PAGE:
Growing fintechs need slick financial processes, or they risk losing money. According to one report, 79% of businesses of all sizes are in the process of digitally transforming their finance departments with technologies like holistic payments and artificial intelligence. Payment process automation is easy to implement and a key driver of efficiency as fintechs look to scale.
“Our simple message to small businesses is: if you use GoCardless, you’re going to get paid on time every time. It’s a key factor for any business.” - Carlos Gonzalez-Cadenas, Chief Product and Technology Officer, Go Cardless
4. Staying lean as you get bigger
“If you have belief and conviction that what you are building is a great product and that the opportunity is big enough, then why wouldn’t you invest to the full extent of your ability to capture that?” - Gary Turner, Managing Director and co-founder, Xero UK
The UK fintech sector generates over £20 billion in annual revenue and raised investment of £16 billion in 2018 alone. It is a boom time for fintech business and firms are unveiling ambitious plans for growth. As Gary Turner says, why wouldn’t they?
The challenge is to get fat while staying lean: growing the business without losing the innovation, agility and responsiveness that made it such an attractive proposition in the first place.
Part of the solution is technological, of course. You can’t have a personal relationship with every customer any more, but you can use sophisticated CRM software and AI-powered chatbots to make customer service fast, responsive and satisfying. In fact, you can automate a range of processes - from invoicing to appointment scheduling - to free up time and do more with less.
For example, Meri Williams, CTO of challenger bank Monzo, has described how the company uses collaboration software Slack to encourage lean, rapid decision making, with an idea often travelling from proposal to agreement in less than 24 hours. “If someone says, ‘I propose we do this,’ and you have ten thumbs-up (on Slack) and one ‘I’ve got a question’, and nobody’s saying no, you can deal with the question in the moment...then you’re good to go.”
“Use technology to stay connected with customers, and make sure you are delivering the solutions they want and need rather than becoming complacent. The advantage fintechs have over incumbent banks is that technology is woven into the company’s DNA from day one, enabling them to embrace new concepts quickly and implement them easily.” - Mark Walker, COO, the Fintech Power 50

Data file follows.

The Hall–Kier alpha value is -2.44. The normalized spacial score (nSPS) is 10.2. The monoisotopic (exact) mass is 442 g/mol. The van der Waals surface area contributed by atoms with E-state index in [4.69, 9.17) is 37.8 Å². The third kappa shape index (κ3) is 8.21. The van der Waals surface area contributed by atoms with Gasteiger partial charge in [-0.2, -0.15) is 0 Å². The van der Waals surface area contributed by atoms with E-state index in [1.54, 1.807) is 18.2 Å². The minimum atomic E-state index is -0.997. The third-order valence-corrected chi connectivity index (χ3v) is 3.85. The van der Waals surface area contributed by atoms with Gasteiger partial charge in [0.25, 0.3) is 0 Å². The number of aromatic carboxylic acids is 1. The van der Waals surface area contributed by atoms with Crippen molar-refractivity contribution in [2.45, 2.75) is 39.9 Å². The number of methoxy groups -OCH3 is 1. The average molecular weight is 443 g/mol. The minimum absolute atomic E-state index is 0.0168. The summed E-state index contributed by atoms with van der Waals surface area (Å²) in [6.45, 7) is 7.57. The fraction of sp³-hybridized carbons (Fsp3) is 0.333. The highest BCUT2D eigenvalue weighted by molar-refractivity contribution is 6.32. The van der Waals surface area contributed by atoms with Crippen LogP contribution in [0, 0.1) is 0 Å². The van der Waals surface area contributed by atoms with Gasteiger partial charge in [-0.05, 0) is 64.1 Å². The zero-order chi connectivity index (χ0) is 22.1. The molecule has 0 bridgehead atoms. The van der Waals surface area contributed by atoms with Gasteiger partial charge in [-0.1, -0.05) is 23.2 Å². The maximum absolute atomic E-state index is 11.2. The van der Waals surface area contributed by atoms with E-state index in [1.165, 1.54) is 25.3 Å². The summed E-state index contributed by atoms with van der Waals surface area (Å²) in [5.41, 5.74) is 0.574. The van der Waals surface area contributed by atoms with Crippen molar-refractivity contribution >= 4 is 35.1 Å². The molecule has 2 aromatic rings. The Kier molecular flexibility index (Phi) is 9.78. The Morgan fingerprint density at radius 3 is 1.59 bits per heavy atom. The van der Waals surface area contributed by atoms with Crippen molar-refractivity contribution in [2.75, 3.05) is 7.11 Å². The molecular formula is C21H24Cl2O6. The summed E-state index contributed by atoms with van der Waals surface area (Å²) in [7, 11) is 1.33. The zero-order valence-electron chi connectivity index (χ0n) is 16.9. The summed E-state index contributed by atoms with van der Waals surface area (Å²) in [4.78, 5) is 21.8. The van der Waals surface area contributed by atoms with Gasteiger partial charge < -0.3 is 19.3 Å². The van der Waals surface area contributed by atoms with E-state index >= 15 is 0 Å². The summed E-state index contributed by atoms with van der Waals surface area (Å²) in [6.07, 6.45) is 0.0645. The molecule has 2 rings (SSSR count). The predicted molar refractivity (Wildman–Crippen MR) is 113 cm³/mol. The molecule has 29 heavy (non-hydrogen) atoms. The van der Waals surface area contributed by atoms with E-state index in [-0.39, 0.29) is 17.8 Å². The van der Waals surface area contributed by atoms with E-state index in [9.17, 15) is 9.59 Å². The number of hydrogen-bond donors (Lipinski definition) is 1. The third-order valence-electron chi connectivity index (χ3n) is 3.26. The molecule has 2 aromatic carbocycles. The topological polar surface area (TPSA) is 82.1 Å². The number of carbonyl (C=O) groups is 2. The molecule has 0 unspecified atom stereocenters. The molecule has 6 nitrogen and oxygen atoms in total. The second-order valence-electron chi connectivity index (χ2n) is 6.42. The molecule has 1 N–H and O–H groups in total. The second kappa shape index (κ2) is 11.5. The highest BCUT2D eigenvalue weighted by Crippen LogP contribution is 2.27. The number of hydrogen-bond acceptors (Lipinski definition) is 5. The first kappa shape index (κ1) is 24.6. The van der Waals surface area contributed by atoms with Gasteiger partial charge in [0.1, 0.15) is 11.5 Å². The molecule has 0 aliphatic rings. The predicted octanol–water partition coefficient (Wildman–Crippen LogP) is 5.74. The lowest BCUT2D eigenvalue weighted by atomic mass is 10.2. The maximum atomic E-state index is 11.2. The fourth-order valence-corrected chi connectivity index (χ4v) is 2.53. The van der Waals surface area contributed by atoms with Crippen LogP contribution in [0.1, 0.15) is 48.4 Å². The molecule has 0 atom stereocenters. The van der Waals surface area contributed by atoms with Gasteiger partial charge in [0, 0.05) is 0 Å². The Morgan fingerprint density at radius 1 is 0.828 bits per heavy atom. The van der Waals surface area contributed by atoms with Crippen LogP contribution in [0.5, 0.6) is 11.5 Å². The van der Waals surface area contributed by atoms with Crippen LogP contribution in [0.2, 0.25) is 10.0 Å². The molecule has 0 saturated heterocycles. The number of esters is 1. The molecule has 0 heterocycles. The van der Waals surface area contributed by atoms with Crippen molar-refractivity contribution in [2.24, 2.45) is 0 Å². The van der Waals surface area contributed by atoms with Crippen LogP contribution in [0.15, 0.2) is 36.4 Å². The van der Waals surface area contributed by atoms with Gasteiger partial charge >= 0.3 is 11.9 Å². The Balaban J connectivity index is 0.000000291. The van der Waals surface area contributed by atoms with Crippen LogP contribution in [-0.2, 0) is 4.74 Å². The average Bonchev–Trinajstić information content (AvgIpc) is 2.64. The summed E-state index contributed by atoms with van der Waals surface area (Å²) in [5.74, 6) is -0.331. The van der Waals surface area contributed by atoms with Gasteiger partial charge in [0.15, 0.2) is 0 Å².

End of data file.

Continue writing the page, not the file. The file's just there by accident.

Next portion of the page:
Work smart, stay lean
While technology is important, it’s also vital to get the human element right. As fintechs scale, teams quickly grow beyond the core of disciples that have been there from the beginning. It’s crucial that you recruit people who share your ethos and deploy them wisely.
In the beginning, your small team worked on everything together. It made experimentation and implementation easy. That speed and agility is one of the main advantages fintechs have over traditional rivals and retaining it is essential. Monzo divides its now 300 plus workforce into cross-functional, decoupled teams, each with a high degree of responsibility and autonomy. Each team can react to threats or push out product updates with a speed that traditional corporates can’t match.
That’s one pragmatic way of working lean in a growing business. There are others, like outsourcing secondary tasks and processes to maintain a singular focus on core operations. But staying lean is as much a psychological challenge as a practical one. Founders need to be prepared to take a step back, relinquish day-to-day control, and trust others the details while they concentrate on the big picture. All good founders need to step outside the day-to-day and find the space to identify inefficiencies or spot new opportunities – to stay disruptive. In fintech, this ability to question the status quo and envision future customer need is essential; it practically defines the sector.
We are nowhere near “peak fintech”. Key trends for 2019 alone include: the continued digital transformation of traditional financial services providers, the algorithmic or even AI-driven assessment of consumer credit and product applicability, and regulators in many territories catching up with fintech trends – in some cases for better, in others for worse.
These trends show that the engine of innovation is still strong, and many more startups will come to market in the next 18 months with genuinely disruptive propositions. But scaling will still be a key challenge.
Getting the word out in an increasingly complex market always requires hard work. Achieving scale with the inertia characteristic of financial services, an often fragmented and expensive regulatory environment, plus well-resourced traditional giants, really keeps the pressure on.
The solution hasn’t changed, though: agility, operational efficiency and automation, leanness and responsiveness remain the currency of fintech success.